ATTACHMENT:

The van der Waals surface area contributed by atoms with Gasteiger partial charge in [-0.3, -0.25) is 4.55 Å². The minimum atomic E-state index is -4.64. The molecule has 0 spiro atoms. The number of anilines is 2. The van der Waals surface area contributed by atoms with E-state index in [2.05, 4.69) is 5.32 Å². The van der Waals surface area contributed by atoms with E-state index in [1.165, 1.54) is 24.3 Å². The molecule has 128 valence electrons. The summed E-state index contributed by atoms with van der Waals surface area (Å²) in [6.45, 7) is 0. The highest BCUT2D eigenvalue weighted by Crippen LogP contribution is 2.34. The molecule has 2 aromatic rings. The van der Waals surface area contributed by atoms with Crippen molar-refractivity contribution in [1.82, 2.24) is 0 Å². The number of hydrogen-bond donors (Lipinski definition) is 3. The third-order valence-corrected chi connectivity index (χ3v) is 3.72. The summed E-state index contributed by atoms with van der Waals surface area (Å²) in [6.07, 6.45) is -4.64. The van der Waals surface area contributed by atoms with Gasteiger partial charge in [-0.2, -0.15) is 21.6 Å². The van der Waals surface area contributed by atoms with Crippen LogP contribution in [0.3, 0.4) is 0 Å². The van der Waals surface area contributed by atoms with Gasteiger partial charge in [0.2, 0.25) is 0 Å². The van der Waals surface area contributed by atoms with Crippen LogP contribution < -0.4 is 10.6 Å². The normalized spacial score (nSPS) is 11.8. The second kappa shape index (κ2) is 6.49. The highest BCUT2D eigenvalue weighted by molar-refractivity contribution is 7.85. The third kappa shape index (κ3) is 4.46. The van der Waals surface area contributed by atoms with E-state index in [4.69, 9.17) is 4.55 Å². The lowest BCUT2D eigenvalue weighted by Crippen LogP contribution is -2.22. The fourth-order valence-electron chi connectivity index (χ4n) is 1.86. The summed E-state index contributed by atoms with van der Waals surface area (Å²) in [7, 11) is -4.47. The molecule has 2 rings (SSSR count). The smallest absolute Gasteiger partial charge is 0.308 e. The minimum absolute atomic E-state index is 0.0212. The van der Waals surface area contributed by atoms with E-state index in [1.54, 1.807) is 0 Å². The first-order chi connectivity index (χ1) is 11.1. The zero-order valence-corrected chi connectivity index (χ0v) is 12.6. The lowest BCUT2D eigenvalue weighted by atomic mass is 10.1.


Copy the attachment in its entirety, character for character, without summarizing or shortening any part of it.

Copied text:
The van der Waals surface area contributed by atoms with Gasteiger partial charge in [-0.3, -0.25) is 4.55 Å². The minimum atomic E-state index is -4.64. The molecule has 0 spiro atoms. The number of anilines is 2. The van der Waals surface area contributed by atoms with E-state index in [2.05, 4.69) is 5.32 Å². The van der Waals surface area contributed by atoms with E-state index in [1.165, 1.54) is 24.3 Å². The molecule has 128 valence electrons. The summed E-state index contributed by atoms with van der Waals surface area (Å²) in [6.45, 7) is 0. The highest BCUT2D eigenvalue weighted by Crippen LogP contribution is 2.34. The molecule has 2 aromatic rings. The van der Waals surface area contributed by atoms with Crippen molar-refractivity contribution in [1.82, 2.24) is 0 Å². The number of hydrogen-bond donors (Lipinski definition) is 3. The third-order valence-corrected chi connectivity index (χ3v) is 3.72. The summed E-state index contributed by atoms with van der Waals surface area (Å²) in [6.07, 6.45) is -4.64. The van der Waals surface area contributed by atoms with Gasteiger partial charge in [-0.2, -0.15) is 21.6 Å². The van der Waals surface area contributed by atoms with Crippen LogP contribution in [0.3, 0.4) is 0 Å². The van der Waals surface area contributed by atoms with Gasteiger partial charge in [0.2, 0.25) is 0 Å². The van der Waals surface area contributed by atoms with Crippen LogP contribution < -0.4 is 10.6 Å². The normalized spacial score (nSPS) is 11.8. The second kappa shape index (κ2) is 6.49. The highest BCUT2D eigenvalue weighted by molar-refractivity contribution is 7.85. The third kappa shape index (κ3) is 4.46. The van der Waals surface area contributed by atoms with E-state index in [4.69, 9.17) is 4.55 Å². The lowest BCUT2D eigenvalue weighted by Crippen LogP contribution is -2.22. The fourth-order valence-electron chi connectivity index (χ4n) is 1.86. The summed E-state index contributed by atoms with van der Waals surface area (Å²) in [7, 11) is -4.47. The molecule has 2 rings (SSSR count). The smallest absolute Gasteiger partial charge is 0.308 e. The minimum absolute atomic E-state index is 0.0212. The van der Waals surface area contributed by atoms with E-state index in [1.54, 1.807) is 0 Å². The first-order chi connectivity index (χ1) is 11.1. The zero-order valence-corrected chi connectivity index (χ0v) is 12.6. The lowest BCUT2D eigenvalue weighted by atomic mass is 10.1.